In modern times we have known only one bottom line: How much money do I make? As businesses have gotten more sophisticated, that question has multiplied to three bottom-line considerations: What is the intention? What are the means? What is the economic result? Sacred commerce adds a fourth dimension: What is the spiritual return? This becomes the most important bottom-line consideration and simultaneously redefines the meaning of profit. The merchant priests used their business relationships as a feedback system to grow personally and spiritually, especially in the area of character development and as a way to create prosperity and serve humanity. In this context, business is primarily for helping us become more loving, compassionate, caring, happy, and as a way to activate the frequencies of beauty, goodness, and truth. The world of business is a way to create meaning and value, fulfill one’s sacred design, and serve the Divine.
In this context, the King of Bhutan has created a GNH, or ‘gross national happiness,’ as a way to measure the nation’s wealth.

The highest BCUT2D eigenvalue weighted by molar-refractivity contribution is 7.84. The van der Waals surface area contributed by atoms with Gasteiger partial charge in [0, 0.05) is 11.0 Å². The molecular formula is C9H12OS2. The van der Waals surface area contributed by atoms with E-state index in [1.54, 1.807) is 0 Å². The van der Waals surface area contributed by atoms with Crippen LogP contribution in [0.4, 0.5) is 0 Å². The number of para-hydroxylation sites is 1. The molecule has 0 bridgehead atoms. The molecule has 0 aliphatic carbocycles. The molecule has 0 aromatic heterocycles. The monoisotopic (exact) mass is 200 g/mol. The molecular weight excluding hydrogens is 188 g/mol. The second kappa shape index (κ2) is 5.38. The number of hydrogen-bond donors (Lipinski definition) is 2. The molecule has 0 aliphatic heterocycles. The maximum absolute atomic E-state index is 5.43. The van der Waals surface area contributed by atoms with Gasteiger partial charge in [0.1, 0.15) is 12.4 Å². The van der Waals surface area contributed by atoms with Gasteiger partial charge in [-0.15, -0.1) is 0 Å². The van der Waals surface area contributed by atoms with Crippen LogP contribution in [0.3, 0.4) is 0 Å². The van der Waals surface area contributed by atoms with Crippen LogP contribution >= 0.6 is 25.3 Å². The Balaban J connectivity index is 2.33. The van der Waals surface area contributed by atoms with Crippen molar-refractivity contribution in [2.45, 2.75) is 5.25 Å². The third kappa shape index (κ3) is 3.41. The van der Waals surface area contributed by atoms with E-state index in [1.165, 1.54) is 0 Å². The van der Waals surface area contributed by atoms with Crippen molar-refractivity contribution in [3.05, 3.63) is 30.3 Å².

These changes represent a global paradigm shift in values and the rise of the global citizenry — people aware of the wider and more interconnected, interdependent world. They are also associated with the 50 million Cultural Creatives in the U.S. who have in common a call for social justice and for a more sustainable, caring world: a world of international cooperation of citizens to make the world a healthier and safer place. They are part of the growing Culture of Life and Liberation that is arising on the planet to see through the misinformation and paranoia on the way to creating a world of peace and fulfillment — a world community filled with peace, prosperity, and conscious evolution for all. The growing merchant priesthood movement is based on people choosing to become agents of goodness and in that context to choose to express their universal love as the desire to work for the good of others. They have become part of the birth of a new humanity.